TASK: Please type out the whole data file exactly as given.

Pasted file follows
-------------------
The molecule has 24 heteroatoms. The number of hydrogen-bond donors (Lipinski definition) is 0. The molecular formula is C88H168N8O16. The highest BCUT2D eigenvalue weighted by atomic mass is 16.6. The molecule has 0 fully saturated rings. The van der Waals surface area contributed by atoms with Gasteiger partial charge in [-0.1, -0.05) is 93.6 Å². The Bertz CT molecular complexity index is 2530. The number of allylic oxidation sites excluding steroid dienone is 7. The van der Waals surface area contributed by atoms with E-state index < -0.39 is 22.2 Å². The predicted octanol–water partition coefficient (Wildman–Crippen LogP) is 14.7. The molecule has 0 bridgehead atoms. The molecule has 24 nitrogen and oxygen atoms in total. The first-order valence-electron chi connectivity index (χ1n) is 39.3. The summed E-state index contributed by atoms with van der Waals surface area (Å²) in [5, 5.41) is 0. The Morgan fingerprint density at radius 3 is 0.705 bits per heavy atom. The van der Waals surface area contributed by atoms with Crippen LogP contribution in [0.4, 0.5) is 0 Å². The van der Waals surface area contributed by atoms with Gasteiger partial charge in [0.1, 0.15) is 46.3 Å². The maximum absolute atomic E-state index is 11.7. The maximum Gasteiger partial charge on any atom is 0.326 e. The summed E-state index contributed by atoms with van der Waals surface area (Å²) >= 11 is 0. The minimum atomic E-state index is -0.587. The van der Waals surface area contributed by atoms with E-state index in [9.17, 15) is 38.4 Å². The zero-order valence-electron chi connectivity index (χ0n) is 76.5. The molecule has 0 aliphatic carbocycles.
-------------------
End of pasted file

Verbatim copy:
The molecule has 24 heteroatoms. The number of hydrogen-bond donors (Lipinski definition) is 0. The molecular formula is C88H168N8O16. The highest BCUT2D eigenvalue weighted by atomic mass is 16.6. The molecule has 0 fully saturated rings. The van der Waals surface area contributed by atoms with Gasteiger partial charge in [-0.1, -0.05) is 93.6 Å². The Bertz CT molecular complexity index is 2530. The number of allylic oxidation sites excluding steroid dienone is 7. The van der Waals surface area contributed by atoms with E-state index < -0.39 is 22.2 Å². The predicted octanol–water partition coefficient (Wildman–Crippen LogP) is 14.7. The molecule has 0 bridgehead atoms. The molecule has 24 nitrogen and oxygen atoms in total. The first-order valence-electron chi connectivity index (χ1n) is 39.3. The summed E-state index contributed by atoms with van der Waals surface area (Å²) in [5, 5.41) is 0. The Morgan fingerprint density at radius 3 is 0.705 bits per heavy atom. The van der Waals surface area contributed by atoms with Crippen LogP contribution in [0.4, 0.5) is 0 Å². The van der Waals surface area contributed by atoms with Gasteiger partial charge in [0.1, 0.15) is 46.3 Å². The maximum absolute atomic E-state index is 11.7. The maximum Gasteiger partial charge on any atom is 0.326 e. The summed E-state index contributed by atoms with van der Waals surface area (Å²) >= 11 is 0. The minimum atomic E-state index is -0.587. The van der Waals surface area contributed by atoms with E-state index in [9.17, 15) is 38.4 Å². The zero-order valence-electron chi connectivity index (χ0n) is 76.5. The molecule has 0 aliphatic carbocycles.